In the 1920s, even though Chiang Kaishek wanted all foreign run territory returned to China his reliance on foreign aid weakened his position. It was only when the Allies needed China to throw her weight against Japan that they conceded ground. In 1943 the Allied leaders at the Cairo conference agreed to the return of all foreign enclaves on victory back to China. Although full control was lost, the foreign powers still maintained a high level of control particularly in Shanghai. It was Mao's PRC that put an end to all foreign influence, shutting the doors to the rest of the world for over 20 years.

Development of Treaty ports in maps


Map of treaty ports in 1840
In the period up to 1840 China limited all trade with the Europeans to the port of Guangzhou Canton WG with Portugal maintaining the only foreign presence at Macau. The experiences of violent conflicts with the ‘foreign barbarians’ at Ningbo and Putuo Island had caused the China to resist requests for wider trade.


Map of treaty ports in 1850
After the Napoleonic wars, Britain emerged as the world's leading sea power. She soon used this influence to force China into opening trade after beating Qing forces in the first Opium war. Hong Kong and Shanghai were both founded as British trading centers.


Map of treaty ports in 1860
The period of 1850-60 was marked by the Taiping Rebellion which had a large impact on trade. The instability in China reinforced the foreign powers' view that military and administrative control of their trading interests in China was necessary. The second Opium War brought the foreigners to Tianjin and Beijing and further major cities were opened for trade.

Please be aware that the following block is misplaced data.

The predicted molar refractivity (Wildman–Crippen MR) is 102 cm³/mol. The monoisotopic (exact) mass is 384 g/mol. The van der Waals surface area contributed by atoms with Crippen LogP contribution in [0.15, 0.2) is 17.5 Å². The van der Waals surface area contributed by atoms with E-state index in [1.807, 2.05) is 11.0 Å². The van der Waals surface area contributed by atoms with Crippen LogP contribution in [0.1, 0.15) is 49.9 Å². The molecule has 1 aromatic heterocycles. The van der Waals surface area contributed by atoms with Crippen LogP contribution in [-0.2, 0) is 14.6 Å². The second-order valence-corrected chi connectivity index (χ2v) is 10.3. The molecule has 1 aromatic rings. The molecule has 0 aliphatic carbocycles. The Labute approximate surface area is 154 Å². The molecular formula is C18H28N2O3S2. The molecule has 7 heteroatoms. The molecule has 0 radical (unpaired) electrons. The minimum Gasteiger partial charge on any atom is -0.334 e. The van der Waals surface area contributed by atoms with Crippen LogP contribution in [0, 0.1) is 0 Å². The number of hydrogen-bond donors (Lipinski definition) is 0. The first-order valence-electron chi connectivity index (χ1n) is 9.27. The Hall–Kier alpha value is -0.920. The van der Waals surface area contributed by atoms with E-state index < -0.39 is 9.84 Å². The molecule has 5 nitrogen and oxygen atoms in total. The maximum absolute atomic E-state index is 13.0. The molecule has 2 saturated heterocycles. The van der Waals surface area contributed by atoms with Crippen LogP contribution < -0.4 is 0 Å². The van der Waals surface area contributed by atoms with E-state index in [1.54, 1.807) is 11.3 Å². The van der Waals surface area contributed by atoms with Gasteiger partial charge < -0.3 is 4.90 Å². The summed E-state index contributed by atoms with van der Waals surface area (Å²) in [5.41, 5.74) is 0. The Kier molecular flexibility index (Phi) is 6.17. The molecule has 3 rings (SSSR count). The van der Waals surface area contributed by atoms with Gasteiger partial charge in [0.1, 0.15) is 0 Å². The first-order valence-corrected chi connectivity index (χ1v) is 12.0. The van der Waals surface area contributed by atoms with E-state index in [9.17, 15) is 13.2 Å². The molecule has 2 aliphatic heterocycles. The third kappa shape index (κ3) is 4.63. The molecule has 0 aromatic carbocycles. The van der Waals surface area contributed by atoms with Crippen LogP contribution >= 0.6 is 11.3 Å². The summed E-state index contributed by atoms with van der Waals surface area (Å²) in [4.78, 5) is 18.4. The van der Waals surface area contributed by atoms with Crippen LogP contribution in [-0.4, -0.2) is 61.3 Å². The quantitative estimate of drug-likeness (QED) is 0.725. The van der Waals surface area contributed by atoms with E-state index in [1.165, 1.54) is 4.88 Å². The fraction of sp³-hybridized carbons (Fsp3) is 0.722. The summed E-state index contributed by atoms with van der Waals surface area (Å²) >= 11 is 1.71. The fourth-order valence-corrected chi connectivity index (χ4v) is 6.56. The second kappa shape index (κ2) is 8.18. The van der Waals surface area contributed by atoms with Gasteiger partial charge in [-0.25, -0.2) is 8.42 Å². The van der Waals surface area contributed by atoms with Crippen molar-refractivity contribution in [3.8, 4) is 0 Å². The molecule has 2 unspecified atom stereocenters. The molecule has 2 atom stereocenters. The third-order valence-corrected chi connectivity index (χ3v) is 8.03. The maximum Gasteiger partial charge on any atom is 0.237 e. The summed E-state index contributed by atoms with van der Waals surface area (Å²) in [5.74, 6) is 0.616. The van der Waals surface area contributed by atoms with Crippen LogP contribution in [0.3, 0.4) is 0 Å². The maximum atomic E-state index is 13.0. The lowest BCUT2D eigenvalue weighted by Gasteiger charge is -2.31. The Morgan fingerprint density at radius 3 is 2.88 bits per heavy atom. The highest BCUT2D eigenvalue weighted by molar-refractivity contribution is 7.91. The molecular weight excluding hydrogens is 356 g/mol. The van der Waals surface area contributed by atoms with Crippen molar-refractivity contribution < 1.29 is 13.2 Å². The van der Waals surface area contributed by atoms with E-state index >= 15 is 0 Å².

Map of treaty ports in 1900
During the period 1860-1900 several foreign countries competed to open up their areas of influence in China. Britain (U.K.) in the Yangzi valley up to Chongqing; France in Yunnan and Guangxi; Germany in Shandong; Japan in Taiwan and Fujian. The decline in centralized power of the Qing dynasty enabled increasingly rapacious demands to be made and met. Britain became the most powerful nation in the region, and more British people came to China than other nationalities.


Map of treaty ports in 1920
With the fall of the Qing dynasty and the foundation of a weak Republican government struggling to maintain control this last period of foreign superiority saw nearly all major cities in China 'open' to foreigners. Russia and Japan competed for control of Manchuria. The railway network, owned and run by foreign companies extended foreign influence well beyond the extensive array of treaty ports. World War I marked a rapid change in direction, thereafter concessions were handed back to China in fits and starts. British influence quickly waned.

Foreign occupation of China - A time line